Cable mogul Don Barden honored with street in Detroit

Late Detroit business mogul, Don Barden, who built one of the nation’s largest Black-owned businesses through casinos and cable television, was honored with a street in Detroit renamed after him.

A ceremony was held at the Comcast Service Center (12775 Lyndon Street), which was formerly the headquarters of Barden Cablevision, followed by the unveiling of the street sign on the corner of Lyndon and Schaefer. Barden founded Barden Communications Inc. in 1981, building the cable television system to serve Detroit, Inskter, and several other suburbs. He then sold it to Comcast in 1994 for over $100 million.

Mayor Mike Duggan, Wayne County Executive Warren Evans, and the mayors of Inskter and Romulus were some of the elected officials in attendance. The secondary street naming was approved by the Detroit City Council October 8.

“This is a historic day for our city. Detroiters will always remember Don’s contributions with a street named in his honor,” said Montez Miller, who led the street name changing effort. “Don was my boss at Barden Cablevision, but he became a friend and mentor. I was among many he touched through his work and philanthropy.”

The Barden family prepares to unveil the street sign named after Don H. Barden. PHOTO: Brian Sevald

Donald Hamilton Barden was born December 20, 1943 in Inkster, Michigan. He attended Inskter High School, where he starred on the football team for the Vikings. The ninth of 13 children, Barden grew up sharing a bed with his siblings and left for college at HBCU Central State University in Ohio in hopes of becoming a lawyer rather than an autoworker like his parents. But he dropped out of college in 1965 and used $500 in savings to open a record store, Donnie’s Records, in Lorain, Ohio. That was the start of an empire.

From there, he launched several businesses, including a real estate development firm, a nightclub, and a weekly newspaper, The Lorain County Times, in Lorain. He was also the city’s first elected black city council member from 1972-1975.

By 1981, Barden bought an interest in a cable television station in Lorain and formed Barden Communications Inc. He expanded his cable system to include communities in his hometown of Inkster and the Detroit area.

Montez Miller was a former employee of Don Barden and led the effort to get a Detroit street named in his honor. PHOTO: Brian Sevald

Using the capital gained from the Comcast deal, Barden ventured into the casino gaming industry when he acquired and operated the Majestic Star Casino, a riverboat casino in Gary, Indiana. He also owned casinos in Mississippi and Colorado.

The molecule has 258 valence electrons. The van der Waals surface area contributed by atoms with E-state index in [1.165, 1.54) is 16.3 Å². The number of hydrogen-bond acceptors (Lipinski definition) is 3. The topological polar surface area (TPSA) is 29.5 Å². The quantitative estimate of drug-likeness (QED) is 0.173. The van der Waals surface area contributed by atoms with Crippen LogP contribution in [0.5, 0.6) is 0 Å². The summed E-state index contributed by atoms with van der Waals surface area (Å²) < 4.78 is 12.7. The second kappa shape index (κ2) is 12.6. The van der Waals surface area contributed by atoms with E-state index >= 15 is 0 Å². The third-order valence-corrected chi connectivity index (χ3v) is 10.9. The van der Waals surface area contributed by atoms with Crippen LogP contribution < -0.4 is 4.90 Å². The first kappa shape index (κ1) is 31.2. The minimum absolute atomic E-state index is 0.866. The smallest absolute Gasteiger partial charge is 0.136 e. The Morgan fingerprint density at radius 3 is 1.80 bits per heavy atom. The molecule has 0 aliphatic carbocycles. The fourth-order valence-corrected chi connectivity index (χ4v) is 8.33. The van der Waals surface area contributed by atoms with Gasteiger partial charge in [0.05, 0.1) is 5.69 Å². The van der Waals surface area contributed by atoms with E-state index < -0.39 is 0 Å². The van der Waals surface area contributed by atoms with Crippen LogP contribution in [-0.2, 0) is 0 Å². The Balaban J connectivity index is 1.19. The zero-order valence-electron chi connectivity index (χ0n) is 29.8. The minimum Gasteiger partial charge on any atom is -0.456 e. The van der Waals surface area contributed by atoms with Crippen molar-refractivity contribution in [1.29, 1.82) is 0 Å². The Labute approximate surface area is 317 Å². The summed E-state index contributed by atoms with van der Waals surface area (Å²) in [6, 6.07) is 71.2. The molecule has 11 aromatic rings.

After an unsuccessful bid to open a casino in Detroit with popstar Michael Jackson in 1998, which would have included an amusement park along the Detroit Riverfront, Barden set his eyes on Las Vegas.

He acquired three Fitzgeralds casinos for $149 million in 2001, making him the first Black businessman to own casino operations in Las Vegas. Barden used $14 million of his own money and raised $150 million from 40 institutional investors to seal the deal and upgrade operations.

“He is a huge part of why we have three casinos today and I always thought he deserved to have one in the city of Detroit,” said Mayor Duggan. “Don Barden was a giant in our city’s history.”

Don H. Barden Street at the corner of Lyndon and Schaefer on Detroit’s west side. PHOTO: Brian Sevald

Barden rose from humble beginnings to become a self-made multimillionaire African American entrepreneur, and trailblazer in America’s gaming industry. In 2010, Black Enterprise Magazine ranked Barden companies as the 10th highest grossing Black-owned company in the United States, with $405 million in revenue.

Still, Barden never forgot his roots and lived in Detroit in a 10,000-square-foot mansion off the Detroit Golf Club. He was widely known for his charitable work, organizing a series of regional economic peace conferences to address Detroit’s crime problem, national reputation, and need for economic development. Barden passed away on May 19, 2011 from lung cancer in Detroit at the age of 67. He is survived by a son, Don Jr., and a daughter, Alana M. Barden.

“I am honored to have my brother commemorated with this street sign,” said his brother John Barden. “Don was dedicated to building a better Detroit. He created jobs and other opportunities for many people. This is a fitting tribute.”

COVER PHOTO: Brian Sevald

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